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Influence of Additives on Agglomeration Behaviours/Formation in a Laboratory - Scale Fixed Bed Combustion of Biomass Fuels

Akindele, Ojo David (2018) Influence of Additives on Agglomeration Behaviours/Formation in a Laboratory - Scale Fixed Bed Combustion of Biomass Fuels. PhD thesis, University of Sheffield.

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Abstract

This research has focussed on the impact of kaolin as additive on the agglomeration behaviours of willow, white wood, and miscanthus during their combustion processes in a laboratory-scale fixed bed whereby, Gooch ceramic crucible was used as the combustion chamber. It aimed at reducing agglomeration during the combustion of these selected problematic biomass fuels. Biomass fuels are CO2 neutral and very rich in alkali metals especially potassium, K and sodium, Na with potassium displaying the predominant roles in the agglomeration formation of these selected biomass fuels. During the combustion processes, agglomerates were formed in the combustion chamber at 750 0 C and 802 0 C under the atmospheric pressure. This was attributed to the formation of eutectic compounds in the form of alkali-silicates (K-silicates or Na- silicates). The eutectic compound has a lower melting temperature than the melting temperature of either the alkali metals or the silica from sand, which is the bed material. It therefore melts abruptly in the bed and formed lumps in form of agglomerates. Energy Dispersive X-ray spectroscopy (EDX) carried out on the agglomerates indicated that, the interior of the agglomerates was dominated with silicon, Si from the sand while the exterior or the peripheries were preponderated with alkali metals potassium K, and sodium Na from the biomass fuels ash. Other trace elements present in the agglomerates as confirmed by EDX analyses are; Aluminium Al, Calcium Ca, Chlorine Cl, Iron Fe, Phosphorus P, and Magnesium Mg. Meanwhile, with the addition of additive (kaolin) Al2 Si2 O5 (OH)4 to the bed materials and the combustion processes repeated under the same operating conditions, no agglomerate was formed at 750 0 C and 802 0 C. However, eutectic compound in the form of alumina-alkali-silicate was formed at a higher melting temperature than the alkali from the biomass fuels and the silica from bed materials, therefore no agglomerate was formed at these temperatures (750 0 C and 802 0 C). Factsage software was extensively utilized to predict the eutectic points (eutectic temperatures) on both the binary and the ternary phase diagrams. With the inclusion of additive (kaolin) in the bed materials, on the binary phase diagrams, agglomeration was predicted to occur in the combustion bed at 1200 0C if the biomass fuel is dominated by potassium, K. Consequently, if the biomass fuel is dominated by sodium, Na, agglomeration was predicted to occur at 1700 0 C in the combustion bed. However, on the ternary phase diagrams, with the addition of kaolin to the bed materials, initial agglomeration was predicted to occur at 1550 0 C if the biomass fuel is dominated by potassium, K but rose to 1700 0 C if the biomass fuel is dominated by sodium, Na. This justifies the affirmation that, Sodium, Na has a higher melting temperature than potassium, K. Elongation in the biomass particle size from <1mm diameter before combustion to 7mm diameter in the agglomerates formed from the combustion of willow, and 10mm diameter in the agglomerates produced from the combustion of both the miscanthus and white wood is a clear manifestation that, agglomeration actually occurred in the bed. Post combustion analyses; Scanning Electron Microscopy and Energy Dispersive X-ray Spectroscopy (SEM and EDX) carried out on the agglomerate samples also confirmed that, agglomeration took place in the bed. Huge agglomerates were formed at a lower melting temperature of 350 0C when potassium hydroxide, KOH and silica sand were heated directly (reality test). Harder and tougher agglomerates were produced at 502 0C. This confirmed that, agglomerates were produced from the formation of a low temperature alkali-silicate in the form of K-silicate. The results of this research have indicated that, Gooch ceramic crucible is a reliable combustion chamber for the combustion of biomass fuels experiments/tests in a laboratory –scale fixed bed. It accommodated more heat distribution into the combustion chamber than the conventional ceramic crucible. Moreover, kaolin was also confirmed as an additive capable of reducing agglomeration during the combustion of biomass fuels in a laboratory - scale fixed bed and other combustion beds.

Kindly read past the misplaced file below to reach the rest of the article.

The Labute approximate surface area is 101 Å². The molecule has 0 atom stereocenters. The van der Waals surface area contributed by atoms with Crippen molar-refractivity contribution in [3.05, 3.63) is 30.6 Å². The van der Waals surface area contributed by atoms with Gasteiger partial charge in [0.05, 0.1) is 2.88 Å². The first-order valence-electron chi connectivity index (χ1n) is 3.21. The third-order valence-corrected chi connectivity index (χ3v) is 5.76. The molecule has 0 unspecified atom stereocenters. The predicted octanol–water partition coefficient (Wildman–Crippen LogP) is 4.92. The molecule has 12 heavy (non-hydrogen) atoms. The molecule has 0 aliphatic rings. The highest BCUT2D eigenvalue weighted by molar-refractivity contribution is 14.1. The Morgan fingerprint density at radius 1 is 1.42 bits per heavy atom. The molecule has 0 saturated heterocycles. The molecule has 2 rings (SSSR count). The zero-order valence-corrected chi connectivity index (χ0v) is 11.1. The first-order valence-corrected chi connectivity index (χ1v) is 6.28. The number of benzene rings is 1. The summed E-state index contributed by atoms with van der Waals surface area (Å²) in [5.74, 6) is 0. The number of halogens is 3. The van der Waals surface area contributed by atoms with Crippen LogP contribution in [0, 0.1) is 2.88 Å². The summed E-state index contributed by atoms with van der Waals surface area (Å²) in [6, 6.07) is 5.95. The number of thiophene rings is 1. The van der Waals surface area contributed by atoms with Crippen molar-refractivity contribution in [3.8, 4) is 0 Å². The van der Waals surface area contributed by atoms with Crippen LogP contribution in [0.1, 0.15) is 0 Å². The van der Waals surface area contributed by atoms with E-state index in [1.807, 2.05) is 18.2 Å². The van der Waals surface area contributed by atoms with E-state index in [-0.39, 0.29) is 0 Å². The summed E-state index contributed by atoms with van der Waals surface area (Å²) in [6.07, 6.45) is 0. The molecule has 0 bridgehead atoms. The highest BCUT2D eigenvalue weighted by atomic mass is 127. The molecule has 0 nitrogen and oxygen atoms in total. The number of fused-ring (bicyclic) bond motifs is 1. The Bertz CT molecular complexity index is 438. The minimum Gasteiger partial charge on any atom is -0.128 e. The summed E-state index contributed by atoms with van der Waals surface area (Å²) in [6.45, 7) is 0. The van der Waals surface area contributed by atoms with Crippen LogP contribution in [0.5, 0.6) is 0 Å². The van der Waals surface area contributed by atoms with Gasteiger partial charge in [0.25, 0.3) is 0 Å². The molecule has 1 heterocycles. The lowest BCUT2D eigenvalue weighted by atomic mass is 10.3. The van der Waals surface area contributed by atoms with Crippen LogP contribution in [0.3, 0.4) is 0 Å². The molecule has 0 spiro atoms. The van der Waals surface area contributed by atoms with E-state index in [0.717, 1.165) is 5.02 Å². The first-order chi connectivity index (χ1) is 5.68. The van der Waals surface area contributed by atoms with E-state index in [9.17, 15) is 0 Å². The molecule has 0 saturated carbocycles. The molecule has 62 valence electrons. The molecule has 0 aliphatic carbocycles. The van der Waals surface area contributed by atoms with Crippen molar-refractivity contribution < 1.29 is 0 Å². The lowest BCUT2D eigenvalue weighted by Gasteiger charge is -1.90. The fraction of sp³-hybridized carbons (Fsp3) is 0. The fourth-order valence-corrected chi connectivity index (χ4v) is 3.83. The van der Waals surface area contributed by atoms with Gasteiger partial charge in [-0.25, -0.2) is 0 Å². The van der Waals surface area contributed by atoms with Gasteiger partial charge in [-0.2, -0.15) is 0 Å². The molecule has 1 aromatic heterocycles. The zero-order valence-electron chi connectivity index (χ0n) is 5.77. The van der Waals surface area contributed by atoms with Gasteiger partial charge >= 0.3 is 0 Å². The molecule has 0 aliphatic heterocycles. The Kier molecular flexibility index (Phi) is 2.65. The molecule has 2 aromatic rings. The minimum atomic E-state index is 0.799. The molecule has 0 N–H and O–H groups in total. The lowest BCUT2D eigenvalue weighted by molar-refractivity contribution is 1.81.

Item Type: Thesis (PhD)
Academic Units: The University of Sheffield > Faculty of Engineering (Sheffield)
The University of Sheffield > Faculty of Engineering (Sheffield) > Mechanical Engineering (Sheffield)
Identification Number/EthosID: uk.bl.ethos.749471
Depositing User: Dr Ojo David Akindele
Date Deposited: 16 Jul 2018 09:36
Last Modified: 12 Oct 2018 09:55
URI: http://etheses.whiterose.ac.uk/id/eprint/20047

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